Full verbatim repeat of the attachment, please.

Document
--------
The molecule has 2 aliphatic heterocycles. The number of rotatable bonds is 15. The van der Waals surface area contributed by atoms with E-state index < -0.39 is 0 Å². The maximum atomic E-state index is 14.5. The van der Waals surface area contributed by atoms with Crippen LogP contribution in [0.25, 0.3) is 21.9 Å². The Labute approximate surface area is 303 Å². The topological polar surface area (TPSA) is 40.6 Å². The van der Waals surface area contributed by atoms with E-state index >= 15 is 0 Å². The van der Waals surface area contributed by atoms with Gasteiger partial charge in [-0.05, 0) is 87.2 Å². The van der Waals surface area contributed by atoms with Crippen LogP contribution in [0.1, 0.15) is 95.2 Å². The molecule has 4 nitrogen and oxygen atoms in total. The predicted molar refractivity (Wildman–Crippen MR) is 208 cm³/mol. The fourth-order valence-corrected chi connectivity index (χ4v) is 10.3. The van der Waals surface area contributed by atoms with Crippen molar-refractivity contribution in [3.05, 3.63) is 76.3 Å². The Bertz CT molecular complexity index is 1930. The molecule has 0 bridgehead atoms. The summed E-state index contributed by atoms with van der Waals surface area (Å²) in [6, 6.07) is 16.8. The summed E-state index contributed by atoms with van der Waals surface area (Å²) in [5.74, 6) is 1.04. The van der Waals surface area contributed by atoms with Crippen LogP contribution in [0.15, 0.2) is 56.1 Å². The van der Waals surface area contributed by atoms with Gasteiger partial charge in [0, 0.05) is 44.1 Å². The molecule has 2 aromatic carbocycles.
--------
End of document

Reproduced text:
The molecule has 2 aliphatic heterocycles. The number of rotatable bonds is 15. The van der Waals surface area contributed by atoms with E-state index < -0.39 is 0 Å². The maximum atomic E-state index is 14.5. The van der Waals surface area contributed by atoms with Crippen LogP contribution in [0.25, 0.3) is 21.9 Å². The Labute approximate surface area is 303 Å². The topological polar surface area (TPSA) is 40.6 Å². The van der Waals surface area contributed by atoms with E-state index >= 15 is 0 Å². The van der Waals surface area contributed by atoms with Gasteiger partial charge in [-0.05, 0) is 87.2 Å². The van der Waals surface area contributed by atoms with Crippen LogP contribution in [0.1, 0.15) is 95.2 Å². The molecule has 4 nitrogen and oxygen atoms in total. The predicted molar refractivity (Wildman–Crippen MR) is 208 cm³/mol. The fourth-order valence-corrected chi connectivity index (χ4v) is 10.3. The van der Waals surface area contributed by atoms with Crippen molar-refractivity contribution in [3.05, 3.63) is 76.3 Å². The Bertz CT molecular complexity index is 1930. The molecule has 0 bridgehead atoms. The summed E-state index contributed by atoms with van der Waals surface area (Å²) in [6, 6.07) is 16.8. The summed E-state index contributed by atoms with van der Waals surface area (Å²) in [5.74, 6) is 1.04. The van der Waals surface area contributed by atoms with Crippen LogP contribution in [0.15, 0.2) is 56.1 Å². The van der Waals surface area contributed by atoms with Gasteiger partial charge in [0, 0.05) is 44.1 Å². The molecule has 2 aromatic carbocycles.